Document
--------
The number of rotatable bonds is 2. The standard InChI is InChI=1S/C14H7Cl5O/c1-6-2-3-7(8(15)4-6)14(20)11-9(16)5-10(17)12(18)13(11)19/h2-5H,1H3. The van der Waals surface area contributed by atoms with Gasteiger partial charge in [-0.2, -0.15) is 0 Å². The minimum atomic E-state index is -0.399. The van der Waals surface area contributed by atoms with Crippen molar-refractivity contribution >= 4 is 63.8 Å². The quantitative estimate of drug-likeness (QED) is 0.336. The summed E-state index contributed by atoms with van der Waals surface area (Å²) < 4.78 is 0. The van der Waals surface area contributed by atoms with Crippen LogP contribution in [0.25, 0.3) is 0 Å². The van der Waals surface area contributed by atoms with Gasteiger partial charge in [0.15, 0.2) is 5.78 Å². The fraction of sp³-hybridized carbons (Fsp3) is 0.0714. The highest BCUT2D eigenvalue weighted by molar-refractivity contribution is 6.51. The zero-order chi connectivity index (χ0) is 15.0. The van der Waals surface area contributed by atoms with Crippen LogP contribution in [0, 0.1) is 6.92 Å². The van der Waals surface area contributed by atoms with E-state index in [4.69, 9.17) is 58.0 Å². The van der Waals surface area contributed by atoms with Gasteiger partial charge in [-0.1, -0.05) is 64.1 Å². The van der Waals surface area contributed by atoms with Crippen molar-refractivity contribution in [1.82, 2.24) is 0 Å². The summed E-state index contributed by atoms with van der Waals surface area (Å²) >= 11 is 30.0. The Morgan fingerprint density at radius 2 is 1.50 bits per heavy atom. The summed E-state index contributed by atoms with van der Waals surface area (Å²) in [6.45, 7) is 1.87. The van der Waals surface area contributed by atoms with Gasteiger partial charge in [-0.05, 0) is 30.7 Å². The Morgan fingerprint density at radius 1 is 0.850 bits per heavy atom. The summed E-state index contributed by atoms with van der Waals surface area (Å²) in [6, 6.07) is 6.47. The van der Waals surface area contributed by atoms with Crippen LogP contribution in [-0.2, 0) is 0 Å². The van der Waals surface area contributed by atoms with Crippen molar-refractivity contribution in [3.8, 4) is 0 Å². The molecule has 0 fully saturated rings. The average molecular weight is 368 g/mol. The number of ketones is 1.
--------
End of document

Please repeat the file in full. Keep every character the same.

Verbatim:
The number of rotatable bonds is 2. The standard InChI is InChI=1S/C14H7Cl5O/c1-6-2-3-7(8(15)4-6)14(20)11-9(16)5-10(17)12(18)13(11)19/h2-5H,1H3. The van der Waals surface area contributed by atoms with Gasteiger partial charge in [-0.2, -0.15) is 0 Å². The minimum atomic E-state index is -0.399. The van der Waals surface area contributed by atoms with Crippen molar-refractivity contribution >= 4 is 63.8 Å². The quantitative estimate of drug-likeness (QED) is 0.336. The summed E-state index contributed by atoms with van der Waals surface area (Å²) < 4.78 is 0. The van der Waals surface area contributed by atoms with Crippen LogP contribution in [0.25, 0.3) is 0 Å². The van der Waals surface area contributed by atoms with Gasteiger partial charge in [0.15, 0.2) is 5.78 Å². The fraction of sp³-hybridized carbons (Fsp3) is 0.0714. The highest BCUT2D eigenvalue weighted by molar-refractivity contribution is 6.51. The zero-order chi connectivity index (χ0) is 15.0. The van der Waals surface area contributed by atoms with Crippen LogP contribution in [0, 0.1) is 6.92 Å². The van der Waals surface area contributed by atoms with E-state index in [4.69, 9.17) is 58.0 Å². The van der Waals surface area contributed by atoms with Gasteiger partial charge in [-0.1, -0.05) is 64.1 Å². The van der Waals surface area contributed by atoms with Crippen molar-refractivity contribution in [1.82, 2.24) is 0 Å². The summed E-state index contributed by atoms with van der Waals surface area (Å²) >= 11 is 30.0. The Morgan fingerprint density at radius 2 is 1.50 bits per heavy atom. The summed E-state index contributed by atoms with van der Waals surface area (Å²) in [6.45, 7) is 1.87. The van der Waals surface area contributed by atoms with Gasteiger partial charge in [-0.05, 0) is 30.7 Å². The Morgan fingerprint density at radius 1 is 0.850 bits per heavy atom. The summed E-state index contributed by atoms with van der Waals surface area (Å²) in [6, 6.07) is 6.47. The van der Waals surface area contributed by atoms with Crippen LogP contribution in [-0.2, 0) is 0 Å². The van der Waals surface area contributed by atoms with Crippen molar-refractivity contribution in [3.8, 4) is 0 Å². The molecule has 0 fully saturated rings. The average molecular weight is 368 g/mol. The number of ketones is 1.